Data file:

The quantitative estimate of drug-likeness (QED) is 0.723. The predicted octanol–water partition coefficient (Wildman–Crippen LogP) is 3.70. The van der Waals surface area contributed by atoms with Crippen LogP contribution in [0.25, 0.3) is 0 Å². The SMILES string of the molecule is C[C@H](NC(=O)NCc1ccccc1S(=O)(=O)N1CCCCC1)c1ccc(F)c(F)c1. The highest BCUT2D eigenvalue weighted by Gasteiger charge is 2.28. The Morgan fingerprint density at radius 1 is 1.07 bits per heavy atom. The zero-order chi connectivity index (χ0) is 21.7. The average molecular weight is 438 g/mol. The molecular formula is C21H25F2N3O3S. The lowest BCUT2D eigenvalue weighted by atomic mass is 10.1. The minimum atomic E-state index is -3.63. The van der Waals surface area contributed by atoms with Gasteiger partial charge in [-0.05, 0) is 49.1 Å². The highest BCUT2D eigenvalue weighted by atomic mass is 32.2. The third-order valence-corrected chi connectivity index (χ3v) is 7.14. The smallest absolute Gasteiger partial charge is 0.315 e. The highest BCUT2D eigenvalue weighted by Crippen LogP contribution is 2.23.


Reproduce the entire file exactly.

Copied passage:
The quantitative estimate of drug-likeness (QED) is 0.723. The predicted octanol–water partition coefficient (Wildman–Crippen LogP) is 3.70. The van der Waals surface area contributed by atoms with Crippen LogP contribution in [0.25, 0.3) is 0 Å². The SMILES string of the molecule is C[C@H](NC(=O)NCc1ccccc1S(=O)(=O)N1CCCCC1)c1ccc(F)c(F)c1. The highest BCUT2D eigenvalue weighted by Gasteiger charge is 2.28. The Morgan fingerprint density at radius 1 is 1.07 bits per heavy atom. The zero-order chi connectivity index (χ0) is 21.7. The average molecular weight is 438 g/mol. The molecular formula is C21H25F2N3O3S. The lowest BCUT2D eigenvalue weighted by atomic mass is 10.1. The minimum atomic E-state index is -3.63. The van der Waals surface area contributed by atoms with Gasteiger partial charge in [-0.05, 0) is 49.1 Å². The highest BCUT2D eigenvalue weighted by atomic mass is 32.2. The third-order valence-corrected chi connectivity index (χ3v) is 7.14. The smallest absolute Gasteiger partial charge is 0.315 e. The highest BCUT2D eigenvalue weighted by Crippen LogP contribution is 2.23.